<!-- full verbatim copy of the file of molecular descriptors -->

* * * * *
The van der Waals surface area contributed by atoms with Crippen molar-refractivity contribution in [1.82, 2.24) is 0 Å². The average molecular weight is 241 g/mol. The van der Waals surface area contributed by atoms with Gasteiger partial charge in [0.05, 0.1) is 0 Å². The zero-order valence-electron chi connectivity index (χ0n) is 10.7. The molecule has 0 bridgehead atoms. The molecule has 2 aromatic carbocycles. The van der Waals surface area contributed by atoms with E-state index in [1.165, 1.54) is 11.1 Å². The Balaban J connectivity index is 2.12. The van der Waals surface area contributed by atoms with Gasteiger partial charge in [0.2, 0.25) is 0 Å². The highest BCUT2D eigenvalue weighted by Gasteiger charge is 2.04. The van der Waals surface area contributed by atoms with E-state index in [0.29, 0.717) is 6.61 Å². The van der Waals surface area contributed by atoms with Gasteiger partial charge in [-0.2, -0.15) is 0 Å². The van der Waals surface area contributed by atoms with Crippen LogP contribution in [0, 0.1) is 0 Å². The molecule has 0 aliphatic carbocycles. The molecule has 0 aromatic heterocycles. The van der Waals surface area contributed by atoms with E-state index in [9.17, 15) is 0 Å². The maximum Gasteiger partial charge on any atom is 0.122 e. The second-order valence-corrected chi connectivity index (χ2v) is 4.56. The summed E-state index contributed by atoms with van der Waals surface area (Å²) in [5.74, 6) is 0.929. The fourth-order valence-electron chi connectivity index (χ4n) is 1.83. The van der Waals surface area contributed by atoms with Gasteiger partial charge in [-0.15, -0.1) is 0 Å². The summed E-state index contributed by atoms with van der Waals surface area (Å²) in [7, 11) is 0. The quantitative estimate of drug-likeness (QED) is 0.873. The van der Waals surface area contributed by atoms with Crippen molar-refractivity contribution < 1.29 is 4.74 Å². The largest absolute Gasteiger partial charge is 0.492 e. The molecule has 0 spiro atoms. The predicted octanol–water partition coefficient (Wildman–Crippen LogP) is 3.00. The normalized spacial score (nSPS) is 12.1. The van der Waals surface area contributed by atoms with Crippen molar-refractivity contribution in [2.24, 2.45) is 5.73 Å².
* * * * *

The van der Waals surface area contributed by atoms with Crippen molar-refractivity contribution in [1.82, 2.24) is 0 Å². The average molecular weight is 241 g/mol. The van der Waals surface area contributed by atoms with Gasteiger partial charge in [0.05, 0.1) is 0 Å². The zero-order valence-electron chi connectivity index (χ0n) is 10.7. The molecule has 0 bridgehead atoms. The molecule has 2 aromatic carbocycles. The van der Waals surface area contributed by atoms with E-state index in [1.165, 1.54) is 11.1 Å². The Balaban J connectivity index is 2.12. The van der Waals surface area contributed by atoms with Gasteiger partial charge in [0.2, 0.25) is 0 Å². The highest BCUT2D eigenvalue weighted by Gasteiger charge is 2.04. The van der Waals surface area contributed by atoms with E-state index in [0.29, 0.717) is 6.61 Å². The van der Waals surface area contributed by atoms with Gasteiger partial charge in [-0.2, -0.15) is 0 Å². The van der Waals surface area contributed by atoms with Crippen LogP contribution in [0, 0.1) is 0 Å². The molecule has 0 aliphatic carbocycles. The molecule has 0 aromatic heterocycles. The van der Waals surface area contributed by atoms with E-state index in [9.17, 15) is 0 Å². The maximum Gasteiger partial charge on any atom is 0.122 e. The second-order valence-corrected chi connectivity index (χ2v) is 4.56. The summed E-state index contributed by atoms with van der Waals surface area (Å²) in [5.74, 6) is 0.929. The fourth-order valence-electron chi connectivity index (χ4n) is 1.83. The van der Waals surface area contributed by atoms with Gasteiger partial charge in [-0.15, -0.1) is 0 Å². The summed E-state index contributed by atoms with van der Waals surface area (Å²) in [7, 11) is 0. The quantitative estimate of drug-likeness (QED) is 0.873. The van der Waals surface area contributed by atoms with Crippen molar-refractivity contribution < 1.29 is 4.74 Å². The largest absolute Gasteiger partial charge is 0.492 e. The molecule has 0 spiro atoms. The predicted octanol–water partition coefficient (Wildman–Crippen LogP) is 3.00. The normalized spacial score (nSPS) is 12.1. The van der Waals surface area contributed by atoms with Crippen molar-refractivity contribution in [2.24, 2.45) is 5.73 Å².